Monday, February 2, 2015

A Pioneering Reporter's Autobiography Back in Print

Among the remarkable figures one meets in Eye on the Struggle is Alice Dunnigan. The daughter of a Kentucky sharecropper, Dunnigan overcame daunting obstacles to become the first black woman in the Washington Press Corp, a difficult feat as the solidly white group of reporters controlled much of the accreditation process.
    Dunnigan’s autobiography entitled A Black Woman’s Experience—from Schoolhouse to White House was originally published in 1974 and has been out-of-print for a long time. This year, however, under the loving care of Carol McCabe Booker, the book is back in stores under the new name Alone atop the Hill. Booker has done a wonderful job of bringing it back into print and her editor’s notes are terrific. You can learn more about the book here.
    Below is an excerpt from Eye on the Struggle in which I introduce Dunnigan to readers.

Note: Carol McCabe Booker and I will both be on panel discussing our books at the National Press Club on February 25th. Click here for more information about the event.


Dunnigan, a reporter for the Associated Negro Press (ANP), was the first African American female journalist accredited by Congress and the White House. The daughter of a Kentucky sharecropper, at thirteen Dunnigan had set her sights on being a reporter and never let any obstacles get in her way. In 1948, for instance, when Truman took off on a fifteen-day, 9,000-mile train trip that would presage his famous fall campaign whistle-stop tour, Dunnigan paid her own way by taking out a loan after her boss at the ANP, Claude Barnett, refused to approve the $1,000 travel costs. Her boss’s stinginess was a result of sexism rather than parsimony. “I did not think a woman could do the best job on a jaunt of that kind,” he said.

Female reporters had first been seen at presidential press conference during the Franklin D. Roosevelt administration, when two women joined the all-male White House press corps. But their entry didn’t signal an acceptance of women on the hard news side of the media. In fact, two years earlier Barnett had only hired Dunnigan to work for the ANP because all the men he approached turned down the pitiful salary he offered. She took the job in return for the title of Washington bureau chief and a low piece rate that was eventually converted to a salary of $25 a week. To make it work, she moved into a basement apartment of a white family’s house, tending the furnace and hauling the ashes to reduce her rent, eating Sunday meals of pig ears and turnip greens, and pawning her jewelry when her paycheck was late.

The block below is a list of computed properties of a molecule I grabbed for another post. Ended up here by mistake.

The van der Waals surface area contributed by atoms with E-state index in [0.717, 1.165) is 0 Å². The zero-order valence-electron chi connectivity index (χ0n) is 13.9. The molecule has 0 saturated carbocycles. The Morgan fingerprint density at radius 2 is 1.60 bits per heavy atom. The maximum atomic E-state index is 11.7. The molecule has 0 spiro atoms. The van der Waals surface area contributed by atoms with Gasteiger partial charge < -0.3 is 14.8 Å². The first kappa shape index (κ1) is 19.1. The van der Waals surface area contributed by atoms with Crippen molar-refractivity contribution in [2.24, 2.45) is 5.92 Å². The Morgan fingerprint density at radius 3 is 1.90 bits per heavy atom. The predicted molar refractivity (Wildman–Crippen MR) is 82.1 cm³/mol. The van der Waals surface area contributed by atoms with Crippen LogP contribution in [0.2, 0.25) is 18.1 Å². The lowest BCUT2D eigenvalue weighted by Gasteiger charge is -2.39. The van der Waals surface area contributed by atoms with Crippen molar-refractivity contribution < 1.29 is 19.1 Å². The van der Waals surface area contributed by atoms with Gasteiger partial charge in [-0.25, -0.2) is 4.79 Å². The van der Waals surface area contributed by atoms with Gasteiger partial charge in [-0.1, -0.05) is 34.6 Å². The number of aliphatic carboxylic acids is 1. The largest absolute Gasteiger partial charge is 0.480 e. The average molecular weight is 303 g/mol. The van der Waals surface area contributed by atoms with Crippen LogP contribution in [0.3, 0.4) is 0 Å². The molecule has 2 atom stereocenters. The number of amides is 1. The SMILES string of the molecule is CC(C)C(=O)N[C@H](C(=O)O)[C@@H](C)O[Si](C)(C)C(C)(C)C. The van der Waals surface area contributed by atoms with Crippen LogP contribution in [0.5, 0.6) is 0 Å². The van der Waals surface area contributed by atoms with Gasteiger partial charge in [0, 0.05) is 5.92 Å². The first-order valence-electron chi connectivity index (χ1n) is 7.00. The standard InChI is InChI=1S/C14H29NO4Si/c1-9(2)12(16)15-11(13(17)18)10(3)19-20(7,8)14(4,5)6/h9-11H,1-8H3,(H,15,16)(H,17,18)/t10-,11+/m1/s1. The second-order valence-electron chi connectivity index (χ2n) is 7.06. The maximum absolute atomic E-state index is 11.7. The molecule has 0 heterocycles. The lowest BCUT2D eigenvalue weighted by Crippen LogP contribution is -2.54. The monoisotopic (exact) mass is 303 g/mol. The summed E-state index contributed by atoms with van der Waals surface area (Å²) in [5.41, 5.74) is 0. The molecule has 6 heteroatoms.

When she boarded Truman’s train in June 1948, Dunnigan was the first black newspaperwoman to travel on a presidential trip. She was such a rarity that when the train stopped in Cheyenne, Wyoming, a white military policeman thought she didn’t belong in the phalanx of reporters walking down the street behind the car ferrying the president to the capitol building. “Get back there behind this line where you belong,” the police officer called out. When Dunnigan continued to walk, he grabbed her and tried to forcibly direct her toward the sidewalk. But before he could, a young correspondent for the Nashville Tennessean stepped in. “I want you to know,” he told the MP, “you are messing with the party of the president of the United States. You know this woman is with us. She has her badge and she has it on.” The MP backed off.

A couple of days later, Dunnigan sat in her train compartment, her shoes off, her bare feet on the seat, and her typewriter on her lap, when there was a knock on her door. In walked Truman. “I didn’t know what to do,” she said. “I tugged at my skirt. I couldn’t find my shoes. I knew I should be standing up, but I couldn’t move.”

“I heard you had a little trouble,” Truman said in a quiet voice. “Well, if anything else happens, please let me know.”

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